How Writing Changed My Life & Career

writing career
4 min read

I’ve been making a living as a writer for three years now. But I’ve been writing since I was 16. That means I didn’t get any visible benefits from it for years.

Why did I still continue writing all those years?

  1. It’s therapeutic
    We all drive ourselves crazy with excessive thinking at times. But when you put your thoughts into words, they become less scary. When you write down what scares you, you will automatically work on a solution. Sometimes the solution is acceptance. But you need to write those things down first.
  2. It improves your self-discipline
    Living a life of pleasure is simple. Everyone can “Netflix and chill.” It’s easy to “hang out” all the time. But those easy things will not give you inner satisfaction. The reason that we don’t do anything useful with our precious time is that we lack self-discipline. But when you write every day, you strengthen your discipline. You can use that better self-discipline to achieve virtually anything in life.
  3. You become a better persuader
    Writing is nothing more than persuading the reader with words. But your tools are limited—you can only use words to tell a story. And when you write for yourself, you’re trying to convince yourself of your own thoughts. So the more you write, the better you become at persuasion.
  4. You improve your self-knowledge
    Nothing will help you to get to know yourself more than translating your thoughts into words. When you force yourself to write every day, you automatically become more aware of your thoughts. And self-awareness is one of the most important skills that predict career success.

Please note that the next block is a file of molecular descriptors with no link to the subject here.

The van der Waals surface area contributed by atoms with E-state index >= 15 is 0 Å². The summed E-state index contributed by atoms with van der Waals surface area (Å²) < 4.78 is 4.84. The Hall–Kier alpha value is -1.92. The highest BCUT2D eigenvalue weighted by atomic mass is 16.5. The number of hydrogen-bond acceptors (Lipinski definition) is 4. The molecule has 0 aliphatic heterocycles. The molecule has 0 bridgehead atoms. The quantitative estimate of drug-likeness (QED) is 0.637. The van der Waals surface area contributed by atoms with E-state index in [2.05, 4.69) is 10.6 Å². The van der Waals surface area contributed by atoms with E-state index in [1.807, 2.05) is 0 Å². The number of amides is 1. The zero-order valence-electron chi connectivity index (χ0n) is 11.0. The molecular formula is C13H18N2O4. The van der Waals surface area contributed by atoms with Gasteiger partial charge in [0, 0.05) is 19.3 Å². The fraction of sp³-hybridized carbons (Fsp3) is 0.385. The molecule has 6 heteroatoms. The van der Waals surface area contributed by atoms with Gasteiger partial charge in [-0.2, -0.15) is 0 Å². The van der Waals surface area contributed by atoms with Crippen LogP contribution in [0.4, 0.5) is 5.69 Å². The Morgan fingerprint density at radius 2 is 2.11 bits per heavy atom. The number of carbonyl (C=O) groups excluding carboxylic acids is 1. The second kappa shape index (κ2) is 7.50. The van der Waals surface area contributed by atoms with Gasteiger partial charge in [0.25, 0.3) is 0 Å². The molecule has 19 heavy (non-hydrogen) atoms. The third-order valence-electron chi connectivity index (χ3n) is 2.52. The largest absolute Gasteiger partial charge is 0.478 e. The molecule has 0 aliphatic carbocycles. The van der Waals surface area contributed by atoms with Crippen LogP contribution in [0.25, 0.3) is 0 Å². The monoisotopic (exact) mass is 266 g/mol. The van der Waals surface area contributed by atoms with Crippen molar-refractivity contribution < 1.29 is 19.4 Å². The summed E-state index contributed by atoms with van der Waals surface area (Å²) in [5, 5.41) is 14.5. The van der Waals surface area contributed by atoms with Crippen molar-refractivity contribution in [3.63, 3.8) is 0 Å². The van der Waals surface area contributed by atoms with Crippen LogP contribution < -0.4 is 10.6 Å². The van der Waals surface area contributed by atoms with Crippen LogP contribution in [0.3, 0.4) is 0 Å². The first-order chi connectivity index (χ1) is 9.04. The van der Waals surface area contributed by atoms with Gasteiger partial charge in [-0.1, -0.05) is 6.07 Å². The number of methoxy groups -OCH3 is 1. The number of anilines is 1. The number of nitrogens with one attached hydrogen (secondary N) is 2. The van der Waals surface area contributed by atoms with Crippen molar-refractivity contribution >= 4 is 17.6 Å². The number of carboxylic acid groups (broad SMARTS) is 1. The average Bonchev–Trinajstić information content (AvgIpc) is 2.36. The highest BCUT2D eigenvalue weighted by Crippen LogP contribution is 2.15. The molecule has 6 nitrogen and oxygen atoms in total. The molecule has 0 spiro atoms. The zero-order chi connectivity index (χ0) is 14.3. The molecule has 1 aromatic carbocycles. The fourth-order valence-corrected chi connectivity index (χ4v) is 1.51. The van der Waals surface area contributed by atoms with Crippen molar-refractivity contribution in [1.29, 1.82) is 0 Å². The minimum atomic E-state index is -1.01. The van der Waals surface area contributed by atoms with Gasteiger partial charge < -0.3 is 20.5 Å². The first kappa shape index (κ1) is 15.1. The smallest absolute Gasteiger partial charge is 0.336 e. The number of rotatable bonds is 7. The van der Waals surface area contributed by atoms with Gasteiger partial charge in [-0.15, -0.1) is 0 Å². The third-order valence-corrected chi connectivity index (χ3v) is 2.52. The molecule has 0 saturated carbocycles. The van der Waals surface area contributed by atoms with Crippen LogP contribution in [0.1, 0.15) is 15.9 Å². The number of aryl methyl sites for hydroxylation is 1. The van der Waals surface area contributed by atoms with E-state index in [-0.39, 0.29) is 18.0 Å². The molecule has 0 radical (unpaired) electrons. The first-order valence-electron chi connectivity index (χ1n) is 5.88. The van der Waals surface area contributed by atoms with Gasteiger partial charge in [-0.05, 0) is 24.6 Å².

5. It helps you to make better decisions
    Too often, we do something without fully understanding why we do it. Think about it. How often do you answer “I don’t know” when someone asks you “Why did you do that?” That’s the sign of weak thinking. Sure, we don’t know everything. But we must be aware of that too. And when you write about your decision-making process, you will automatically become more aware of the “why.”
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Writing As A Spiritual Exercise

writing is meditation
3 min read

I was writing every day years before I made a living as a writer. When I started writing, I immediately sensed that it changed my life.

It didn’t only improve my career and skills—writing every day was therapeutic as well. I didn’t realize why that was at the time.

But when I recently read The Inner Citadel by Pierre Hadot, which is an analysis of Marcus Aurelius’ Meditations, I realized why that was.

After analyzing the Stoic classic, Meditations, Hadot concluded that Marcus wrote it for himself. The book was never meant to be published. So why did Marcus write? Mainly, because of two reasons:

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The 3 Rules Of Writing Successful Pitch Emails

Devices
3 min read

What’s something that you want in your career? More clients? A new job? Attention for your app? More readers?

Whatever it is, before you get it, you need to pitch it to the person who can give it to you. I’ve been pitching all kinds of things during my career: Myself, my ideas, and my products. My pitches have failed more times than I can count my successes.

But those failures have been good to me. As renowned Brazilian jiu-jitsu instructor, Carlos Gracie Jr., once said:

“There is no losing in jiujitsu. You either win or you learn.”

The only way to survive your career is to not acknowledge failure as a setback. Instead, look at every failed pitch as a lesson. After “failing” many times, I created 3 rules for sending pitch emails that actually work.

When you apply these rules correctly, I guarantee you will get more replies.

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